Last Updated on November 5, 2022 by Aaron
There are many different types of cheese in the world, and it can be hard to know which one is best for your needs. Two popular cheeses are Asiago and Gruyère.
They both have their own unique flavors and textures, but which one is better?
In this article, we will compare Asiago vs Gruyère to help you decide which one is right for you.
Table of Contents
Are they the same?
Asiago and Gruyère are both classified under Swiss-style alpine cheese, but they are not the same. Asiago is from Italy, while Gruyère is from Switzerland.
Their textures are also quite similar – both are smooth and semi-hard cheese. But Asiago often has tiny holes or eyes where Gruyère has few of them and is almost “blind”. Their flavors are quite similar as well – both have a nutty and creamy flavor, while asiago is slightly milder or mellower.
Flavor Profile and Feature
Asiago is a semi-hard Italian cheese made from cow’s milk. It has a flavor slightly milder than Parmesan and is often used as a replacement for it.
Gruyère is one of the most popular cheeses in Europe, also made from cow’s milk, but it is a surface-ripened cheese. And because of that, Gruyère can have quite a strong, pungent smell. While Asiago imparts a creamy and nutty fragrance.
Their taste differences are subtle. Gruyère tends to be more complex with an additional earthy and fruity taste. Whereas Asiago is a little mild with a soothing sharpness note.
Gruyère has slightly longer aging than Asiago due to the additional smear-ripened stage. Therefore, it’s usually sold from 6 months up, while Asiago can be sold as young as only 1 month old.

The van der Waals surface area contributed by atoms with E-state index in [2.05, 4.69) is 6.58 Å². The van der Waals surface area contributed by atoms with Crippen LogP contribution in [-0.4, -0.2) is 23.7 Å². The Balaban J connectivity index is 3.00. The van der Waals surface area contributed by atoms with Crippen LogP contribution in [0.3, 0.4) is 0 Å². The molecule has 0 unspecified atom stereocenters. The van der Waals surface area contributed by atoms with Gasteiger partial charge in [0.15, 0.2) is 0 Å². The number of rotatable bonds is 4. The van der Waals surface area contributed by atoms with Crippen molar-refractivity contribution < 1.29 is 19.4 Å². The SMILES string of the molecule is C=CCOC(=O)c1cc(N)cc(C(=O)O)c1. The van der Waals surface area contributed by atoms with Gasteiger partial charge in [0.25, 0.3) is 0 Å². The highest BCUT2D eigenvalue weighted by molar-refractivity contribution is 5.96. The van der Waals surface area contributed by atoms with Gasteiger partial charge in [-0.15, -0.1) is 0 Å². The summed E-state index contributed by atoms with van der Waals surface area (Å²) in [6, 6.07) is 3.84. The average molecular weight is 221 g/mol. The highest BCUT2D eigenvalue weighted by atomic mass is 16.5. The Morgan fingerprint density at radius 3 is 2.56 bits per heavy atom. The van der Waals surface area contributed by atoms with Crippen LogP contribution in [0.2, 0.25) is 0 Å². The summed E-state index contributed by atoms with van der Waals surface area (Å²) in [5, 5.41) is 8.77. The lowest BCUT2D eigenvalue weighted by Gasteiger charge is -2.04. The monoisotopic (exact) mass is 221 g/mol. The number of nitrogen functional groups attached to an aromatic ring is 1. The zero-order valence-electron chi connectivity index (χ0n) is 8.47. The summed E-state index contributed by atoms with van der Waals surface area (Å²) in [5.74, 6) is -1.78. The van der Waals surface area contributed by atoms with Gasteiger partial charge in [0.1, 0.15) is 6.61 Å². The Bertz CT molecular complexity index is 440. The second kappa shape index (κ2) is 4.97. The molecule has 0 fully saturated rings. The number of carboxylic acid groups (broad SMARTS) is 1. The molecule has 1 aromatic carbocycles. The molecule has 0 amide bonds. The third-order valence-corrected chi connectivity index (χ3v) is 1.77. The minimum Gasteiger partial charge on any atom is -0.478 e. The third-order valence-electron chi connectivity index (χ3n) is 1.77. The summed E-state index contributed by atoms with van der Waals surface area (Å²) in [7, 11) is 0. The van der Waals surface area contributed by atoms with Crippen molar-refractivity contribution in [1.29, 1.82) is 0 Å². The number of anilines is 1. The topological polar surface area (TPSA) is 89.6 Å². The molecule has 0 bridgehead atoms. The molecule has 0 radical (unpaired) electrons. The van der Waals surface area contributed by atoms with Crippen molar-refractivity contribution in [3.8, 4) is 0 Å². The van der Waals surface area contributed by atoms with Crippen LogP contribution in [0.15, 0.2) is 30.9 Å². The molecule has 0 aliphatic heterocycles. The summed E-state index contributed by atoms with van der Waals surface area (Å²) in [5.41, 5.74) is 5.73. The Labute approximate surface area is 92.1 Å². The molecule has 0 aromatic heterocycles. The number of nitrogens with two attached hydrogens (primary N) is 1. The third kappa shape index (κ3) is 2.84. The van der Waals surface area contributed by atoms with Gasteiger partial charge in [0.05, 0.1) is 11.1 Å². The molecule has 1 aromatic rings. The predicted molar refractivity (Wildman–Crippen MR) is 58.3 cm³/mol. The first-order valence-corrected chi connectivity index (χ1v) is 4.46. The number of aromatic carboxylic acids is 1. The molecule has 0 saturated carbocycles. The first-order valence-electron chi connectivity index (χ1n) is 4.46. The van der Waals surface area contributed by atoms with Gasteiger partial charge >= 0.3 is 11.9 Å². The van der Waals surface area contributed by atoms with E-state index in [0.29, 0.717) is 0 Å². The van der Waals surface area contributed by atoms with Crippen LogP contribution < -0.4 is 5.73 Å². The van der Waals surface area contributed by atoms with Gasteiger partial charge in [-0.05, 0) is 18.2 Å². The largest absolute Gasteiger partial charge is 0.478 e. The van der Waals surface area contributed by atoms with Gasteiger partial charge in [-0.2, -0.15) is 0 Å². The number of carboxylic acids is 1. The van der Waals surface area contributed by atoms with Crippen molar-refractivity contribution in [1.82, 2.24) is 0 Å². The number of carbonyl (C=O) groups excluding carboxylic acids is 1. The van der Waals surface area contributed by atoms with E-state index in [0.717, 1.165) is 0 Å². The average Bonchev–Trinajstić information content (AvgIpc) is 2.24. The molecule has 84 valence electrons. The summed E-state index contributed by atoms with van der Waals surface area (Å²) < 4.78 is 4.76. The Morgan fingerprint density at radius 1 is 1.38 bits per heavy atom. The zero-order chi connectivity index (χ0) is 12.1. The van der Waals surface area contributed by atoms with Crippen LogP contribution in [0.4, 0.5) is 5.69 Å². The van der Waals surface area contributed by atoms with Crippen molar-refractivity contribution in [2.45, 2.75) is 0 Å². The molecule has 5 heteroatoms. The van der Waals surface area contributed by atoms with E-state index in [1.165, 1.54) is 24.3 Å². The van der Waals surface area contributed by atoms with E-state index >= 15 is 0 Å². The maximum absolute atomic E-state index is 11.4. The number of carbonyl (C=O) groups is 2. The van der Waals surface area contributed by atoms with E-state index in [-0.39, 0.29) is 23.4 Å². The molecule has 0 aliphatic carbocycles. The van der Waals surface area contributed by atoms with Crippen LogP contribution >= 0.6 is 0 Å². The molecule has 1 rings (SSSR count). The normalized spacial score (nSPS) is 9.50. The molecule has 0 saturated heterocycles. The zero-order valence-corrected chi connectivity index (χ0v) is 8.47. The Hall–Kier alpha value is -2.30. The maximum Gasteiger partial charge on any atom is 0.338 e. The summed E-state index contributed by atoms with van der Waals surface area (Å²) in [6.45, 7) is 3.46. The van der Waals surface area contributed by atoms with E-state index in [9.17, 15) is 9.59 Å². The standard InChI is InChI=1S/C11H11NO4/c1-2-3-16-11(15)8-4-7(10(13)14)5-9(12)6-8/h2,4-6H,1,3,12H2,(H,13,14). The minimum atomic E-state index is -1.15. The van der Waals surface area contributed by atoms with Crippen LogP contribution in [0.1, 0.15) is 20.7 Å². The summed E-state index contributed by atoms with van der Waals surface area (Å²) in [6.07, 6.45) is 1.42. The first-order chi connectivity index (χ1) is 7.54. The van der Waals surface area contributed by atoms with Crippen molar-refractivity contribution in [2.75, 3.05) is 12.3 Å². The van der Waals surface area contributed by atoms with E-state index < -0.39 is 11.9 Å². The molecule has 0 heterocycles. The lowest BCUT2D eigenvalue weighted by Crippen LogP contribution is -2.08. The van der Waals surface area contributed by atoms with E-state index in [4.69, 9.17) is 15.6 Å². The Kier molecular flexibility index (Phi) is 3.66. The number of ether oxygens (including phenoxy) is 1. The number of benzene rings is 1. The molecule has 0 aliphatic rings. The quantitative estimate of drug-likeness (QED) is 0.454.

Similar to asiago and Swiss cheese, the production of Asiago and Gruyère is very similar to each other. The raw unpasteurized cow’s milk is first curdled with rennet and starter culture. The coagulated milk is then cut and stirred, where the temperature is heated up gently – to around 47 °C (117 °F) for asiago while 54 °C (129 °F) for Gruyère.
For Asiago, the whey is then drained, curds are dry-salted and molded. Similar for Gruyère, but no whey-draining and dry-salting process.
The molded curds are then pressed under a hydraulic press. Gruyère is pressed for longer for 24 hours under the whey, while asiago is pressed for 4 hours with no whey.
After that, the curds are immersed in a salt bath for 2-6 days for Asiago, while only 1 day for Gruyère.
An additional step for Gruyère is constantly washing with brine and turning the wheel rind every couple of days. This process lasted for 2 months at room temperature (~15 °C).
Finally, the cheeses are moved to the maturation room for aging. You can read the full asiago production here in this article.
The Serve and Use
Asiago and Gruyère are both versatile cheeses that can be used in a variety of dishes. They can both be melted and used in sauces or on top of dishes. Asiago is also a great cheese for grating. Gruyère is a popular cheese for making fondue and Raclette.
Both Asiago and Gruyère are high in calcium and protein. They are also low in carbs (and lactose).
Asiago generally costs less than Gruyère. The imported Gruyère can be quite expensive where it can cost anywhere from $18 to $40. The high price is due to the extra labor effort in making this washed-rind cheese, longer aging duration, and also the limited supplies. In addition, some varieties are cave-aged.
Alternatively, you can find domestically made Asiago and Gruyère, at a much lower price.
Asiago and Gruyère are both delicious cheeses with a similar styles, flavors, and textures. They are both perfect for melting, grating, and cooking. Overall, Asiago is a little milder and younger than Gruyère.